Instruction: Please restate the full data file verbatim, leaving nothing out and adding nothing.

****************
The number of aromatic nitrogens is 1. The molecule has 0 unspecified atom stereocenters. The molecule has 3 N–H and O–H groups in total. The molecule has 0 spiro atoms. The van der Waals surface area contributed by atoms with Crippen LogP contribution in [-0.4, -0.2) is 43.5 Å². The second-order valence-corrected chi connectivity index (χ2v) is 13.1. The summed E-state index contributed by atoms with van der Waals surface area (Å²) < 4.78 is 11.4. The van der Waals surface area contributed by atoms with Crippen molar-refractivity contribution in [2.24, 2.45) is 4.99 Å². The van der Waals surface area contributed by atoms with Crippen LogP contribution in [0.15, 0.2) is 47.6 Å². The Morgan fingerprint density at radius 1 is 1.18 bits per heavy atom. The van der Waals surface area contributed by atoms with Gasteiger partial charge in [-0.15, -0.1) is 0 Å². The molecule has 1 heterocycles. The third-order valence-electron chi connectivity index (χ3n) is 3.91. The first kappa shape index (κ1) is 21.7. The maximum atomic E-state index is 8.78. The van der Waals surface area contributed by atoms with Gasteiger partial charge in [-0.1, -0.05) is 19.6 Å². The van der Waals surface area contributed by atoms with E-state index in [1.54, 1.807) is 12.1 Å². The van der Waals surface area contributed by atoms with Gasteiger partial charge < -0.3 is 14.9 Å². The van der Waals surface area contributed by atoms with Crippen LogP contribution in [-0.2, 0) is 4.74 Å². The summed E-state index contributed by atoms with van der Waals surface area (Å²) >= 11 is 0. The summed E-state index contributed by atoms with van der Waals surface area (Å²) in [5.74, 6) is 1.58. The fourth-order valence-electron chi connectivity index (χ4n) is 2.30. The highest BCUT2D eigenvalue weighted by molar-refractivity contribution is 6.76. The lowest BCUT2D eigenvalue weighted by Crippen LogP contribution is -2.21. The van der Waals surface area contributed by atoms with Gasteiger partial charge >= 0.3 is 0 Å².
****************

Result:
The number of aromatic nitrogens is 1. The molecule has 0 unspecified atom stereocenters. The molecule has 3 N–H and O–H groups in total. The molecule has 0 spiro atoms. The van der Waals surface area contributed by atoms with Crippen LogP contribution in [-0.4, -0.2) is 43.5 Å². The second-order valence-corrected chi connectivity index (χ2v) is 13.1. The summed E-state index contributed by atoms with van der Waals surface area (Å²) < 4.78 is 11.4. The van der Waals surface area contributed by atoms with Crippen molar-refractivity contribution in [2.24, 2.45) is 4.99 Å². The van der Waals surface area contributed by atoms with Crippen LogP contribution in [0.15, 0.2) is 47.6 Å². The Morgan fingerprint density at radius 1 is 1.18 bits per heavy atom. The van der Waals surface area contributed by atoms with Gasteiger partial charge in [-0.15, -0.1) is 0 Å². The molecule has 1 heterocycles. The third-order valence-electron chi connectivity index (χ3n) is 3.91. The first kappa shape index (κ1) is 21.7. The maximum atomic E-state index is 8.78. The van der Waals surface area contributed by atoms with Gasteiger partial charge in [-0.1, -0.05) is 19.6 Å². The van der Waals surface area contributed by atoms with E-state index in [1.54, 1.807) is 12.1 Å². The van der Waals surface area contributed by atoms with Gasteiger partial charge < -0.3 is 14.9 Å². The van der Waals surface area contributed by atoms with Crippen LogP contribution in [-0.2, 0) is 4.74 Å². The summed E-state index contributed by atoms with van der Waals surface area (Å²) >= 11 is 0. The summed E-state index contributed by atoms with van der Waals surface area (Å²) in [5.74, 6) is 1.58. The fourth-order valence-electron chi connectivity index (χ4n) is 2.30. The highest BCUT2D eigenvalue weighted by molar-refractivity contribution is 6.76. The lowest BCUT2D eigenvalue weighted by Crippen LogP contribution is -2.21. The van der Waals surface area contributed by atoms with Gasteiger partial charge >= 0.3 is 0 Å².